Many song birds like Red and White-eyed Vireos, Prothonotary Warblers, Water Thrushes, Acadian Flycatchers, Northern Cardinals, Mourning Doves, and Pine Warblers live in the riparian areas.

Mourning Dove


Red-bellied Woodpecker


Immature Ruby-throated Hummingbird


Hummingbird Nest


Ruby-throated Hummingbirds like to nest along lazy rivers like the Tchefuncte. There's an immature one and I think I see an empty nest.


Hang on while we negotiate these twists and turns through the fallen trees and roots.

Red Shouldered Hawk


Oh look, one of the pair of Red-shouldered Hawks is eating some prey. It looks like a Mourning Dove.

Herons and Egrets are often seen wading in the shallows or in the trees along the river.

Great Blue Heron



We often see evidence that beavers have been there during the night. Gnawed Chinese Privet branches are often left on sand bars or on the rivers edge. We're really happy when we see dead Chinese Privet because it is one of the invasive exotic plants that chokes out our native plants, forming mono-cultures of privet.


Raccoons are always somewhere near water and we have large troops of them living along the Tchefuncte.

River Otter

Occasionally we'll see a river otter pop-up and then gracefully glide through the water.


Amphibians play an important part in the cycle of life on the river. They are our pest control crew. There are frogs and toads of all sizes, from the big Bullfrogs to the tiny tree frogs, all do their part by eating mosquitoes and other insects 24/7.

Gray Tree Frog


This is as far as we can go when the river is this level, so we'll pull the canoe up on the shore and walk a little further to see more.


After our walk we'll paddle back down the river. It's easy on the way back, so we'll let Al do all the work!


Tchefuncte River Map

Videos down river, on the Large Tchefuncte

© 2008 Yvonne L B

Let us know what you think.

Karen Kay from Jackson, MS on November 17, 2011:

What a beautiful place! And it's not too far from me! I must go check it out sometime. Thanks so much!

Spikey64 on October 23, 2011:

What an awesome place I wish we had such colourful wildlife here in the UK.

Vicki Green from Wandering the Pacific Northwest USA on September 13, 2011:

The Tchefuncte looks like a beautiful river to go canoeing on. Fabulous photos! ~blessed

Staceysk on September 09, 2011:

Beautiful pics. Looks like a nice place to live.

xbumper on August 25, 2011:

The river looks beautiful. Don't know that I would be too excited about the water moccasins though. Great lens

laki2lav on July 31, 2011:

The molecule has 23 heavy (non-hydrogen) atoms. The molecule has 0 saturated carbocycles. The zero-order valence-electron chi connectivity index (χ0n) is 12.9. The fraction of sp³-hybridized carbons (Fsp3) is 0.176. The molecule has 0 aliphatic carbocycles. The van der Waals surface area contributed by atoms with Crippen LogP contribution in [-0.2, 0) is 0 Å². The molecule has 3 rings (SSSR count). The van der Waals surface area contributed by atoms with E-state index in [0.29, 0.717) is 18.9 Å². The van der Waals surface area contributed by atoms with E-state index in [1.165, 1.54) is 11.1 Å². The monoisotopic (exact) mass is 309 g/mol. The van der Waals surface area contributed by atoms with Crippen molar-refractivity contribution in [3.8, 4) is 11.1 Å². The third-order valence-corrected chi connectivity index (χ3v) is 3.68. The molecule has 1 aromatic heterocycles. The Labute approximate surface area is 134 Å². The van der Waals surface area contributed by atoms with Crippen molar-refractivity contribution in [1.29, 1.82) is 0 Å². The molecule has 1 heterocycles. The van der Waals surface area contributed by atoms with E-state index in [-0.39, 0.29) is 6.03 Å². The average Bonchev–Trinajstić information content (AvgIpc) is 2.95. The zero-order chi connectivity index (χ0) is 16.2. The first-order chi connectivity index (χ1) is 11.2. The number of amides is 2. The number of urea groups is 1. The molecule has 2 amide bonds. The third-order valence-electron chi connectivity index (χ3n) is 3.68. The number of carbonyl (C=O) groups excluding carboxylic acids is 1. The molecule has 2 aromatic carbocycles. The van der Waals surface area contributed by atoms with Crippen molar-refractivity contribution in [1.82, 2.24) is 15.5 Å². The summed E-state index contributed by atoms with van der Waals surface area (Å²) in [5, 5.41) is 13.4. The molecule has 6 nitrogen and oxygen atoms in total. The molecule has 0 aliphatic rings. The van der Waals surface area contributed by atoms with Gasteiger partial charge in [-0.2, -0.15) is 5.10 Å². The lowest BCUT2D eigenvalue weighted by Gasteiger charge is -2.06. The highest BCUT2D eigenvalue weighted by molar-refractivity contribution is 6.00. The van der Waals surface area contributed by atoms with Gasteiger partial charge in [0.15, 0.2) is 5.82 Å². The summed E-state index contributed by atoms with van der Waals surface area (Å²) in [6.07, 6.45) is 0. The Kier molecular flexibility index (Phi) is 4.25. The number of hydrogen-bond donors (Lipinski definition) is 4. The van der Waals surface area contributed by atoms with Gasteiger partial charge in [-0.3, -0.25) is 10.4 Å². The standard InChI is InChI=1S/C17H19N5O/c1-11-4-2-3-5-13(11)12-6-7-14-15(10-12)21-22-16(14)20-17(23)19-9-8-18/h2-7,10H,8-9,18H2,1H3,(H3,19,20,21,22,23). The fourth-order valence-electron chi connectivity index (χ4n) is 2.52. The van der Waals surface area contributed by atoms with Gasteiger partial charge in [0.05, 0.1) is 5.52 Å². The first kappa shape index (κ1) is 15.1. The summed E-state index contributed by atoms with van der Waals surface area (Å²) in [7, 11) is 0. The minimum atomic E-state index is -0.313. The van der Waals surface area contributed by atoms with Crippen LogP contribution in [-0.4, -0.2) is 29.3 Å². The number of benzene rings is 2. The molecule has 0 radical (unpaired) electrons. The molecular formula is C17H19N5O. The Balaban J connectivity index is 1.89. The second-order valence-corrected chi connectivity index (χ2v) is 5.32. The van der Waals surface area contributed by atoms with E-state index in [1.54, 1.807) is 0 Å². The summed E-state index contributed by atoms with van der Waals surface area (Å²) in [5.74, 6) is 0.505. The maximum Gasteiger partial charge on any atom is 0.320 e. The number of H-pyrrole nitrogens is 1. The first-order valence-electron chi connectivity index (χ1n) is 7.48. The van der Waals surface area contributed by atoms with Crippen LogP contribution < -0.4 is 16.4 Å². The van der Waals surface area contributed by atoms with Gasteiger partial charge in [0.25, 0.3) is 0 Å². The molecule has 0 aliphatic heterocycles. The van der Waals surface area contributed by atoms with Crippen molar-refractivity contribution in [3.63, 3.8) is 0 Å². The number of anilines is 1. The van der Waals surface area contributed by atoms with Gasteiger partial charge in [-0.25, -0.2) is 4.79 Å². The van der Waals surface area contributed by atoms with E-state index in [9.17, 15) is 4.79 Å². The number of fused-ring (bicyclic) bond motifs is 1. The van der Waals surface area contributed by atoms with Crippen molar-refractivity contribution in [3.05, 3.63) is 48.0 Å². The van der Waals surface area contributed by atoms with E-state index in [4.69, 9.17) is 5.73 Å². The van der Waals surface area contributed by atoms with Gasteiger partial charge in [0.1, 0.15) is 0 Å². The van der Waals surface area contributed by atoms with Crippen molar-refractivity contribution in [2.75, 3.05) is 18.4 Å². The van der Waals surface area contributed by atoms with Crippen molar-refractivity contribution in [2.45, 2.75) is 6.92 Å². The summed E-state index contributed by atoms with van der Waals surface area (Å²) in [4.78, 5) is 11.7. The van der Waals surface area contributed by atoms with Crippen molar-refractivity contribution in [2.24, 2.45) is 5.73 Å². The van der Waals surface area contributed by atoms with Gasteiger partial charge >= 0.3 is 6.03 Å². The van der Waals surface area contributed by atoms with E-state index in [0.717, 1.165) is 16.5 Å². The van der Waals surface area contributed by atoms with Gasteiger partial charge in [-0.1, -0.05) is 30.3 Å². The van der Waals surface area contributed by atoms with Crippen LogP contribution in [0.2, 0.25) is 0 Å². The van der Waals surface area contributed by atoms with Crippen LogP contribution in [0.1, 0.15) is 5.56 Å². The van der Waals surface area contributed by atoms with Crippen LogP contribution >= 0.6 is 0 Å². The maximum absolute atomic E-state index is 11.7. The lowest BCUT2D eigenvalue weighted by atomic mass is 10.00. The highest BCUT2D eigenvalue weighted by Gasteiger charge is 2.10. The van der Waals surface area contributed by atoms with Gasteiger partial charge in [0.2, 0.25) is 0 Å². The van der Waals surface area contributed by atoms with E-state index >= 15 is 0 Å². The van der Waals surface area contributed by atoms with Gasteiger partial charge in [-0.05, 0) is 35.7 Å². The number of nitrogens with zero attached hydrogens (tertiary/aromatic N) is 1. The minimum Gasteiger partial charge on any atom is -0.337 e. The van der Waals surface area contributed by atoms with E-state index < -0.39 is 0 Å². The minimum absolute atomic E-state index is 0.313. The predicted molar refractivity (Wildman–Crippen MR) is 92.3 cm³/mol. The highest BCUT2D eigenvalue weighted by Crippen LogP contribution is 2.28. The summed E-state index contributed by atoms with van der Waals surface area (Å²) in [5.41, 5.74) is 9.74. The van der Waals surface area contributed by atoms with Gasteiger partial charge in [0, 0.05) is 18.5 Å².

You have a lot of nice info and pics on your lens - great job

Tony Payne from Southampton, UK on February 14, 2011:

This is an excellent lens, I hadn't heard of this river before. Blessed by an angel.

Meloramus on October 19, 2010:

What a marvellous river.You live in an amazing place.

jodijoyous from New York on October 07, 2010:

What beautiful photos! And the picture of your dog swimming along is priceless.

Evelyn Saenz from Royalton on February 27, 2010:

What an amazing trip! Thank you for taking me down the Tchefuncte River. What a wide variety of birds and animals there are to see.

Thank you for adding it to Here Comes Spring! Springtime Headquarters Group.

natnickeep lm on September 08, 2009:

This is a beautiful lens, makes me want to go canoeing right now!!

religions7 on April 19, 2009:

Great lens - you've been blessed by a squidoo angel :)

Janusz LM on April 16, 2009:

I love your Photo´s, wonderful Lens!! Blessed by a Squid Angel :)

ratso on December 21, 2008:

an excellent lens, I like the photography and information about this river. 5*

ElizabethJeanAl on November 01, 2008:

Welcome to The Totally Awesome Lenses Group.


ElizabethJeanAl on October 25, 2008:

Every year my family gets together for a three day canoe trip. Everyone, from my parents who are in their 70's to the newest baby is on the river. Its both fun and relaxing.

I love to canoe.

Great lens


Evelyn Saenz from Royalton on October 22, 2008:

Little Joe Otter was checking out your lens and want to that you for taking A Walk in the Woods.

You have made me very curious about the rivers and wildlife outside of New Orleans. How was the river damaged by Katrina and Katrina recovery efforts?

GramaBarb from Vancouver on August 17, 2008:

What an impressive lens! I want to paddle the Tchefuncte River too! 5* Beautiful virtual tour!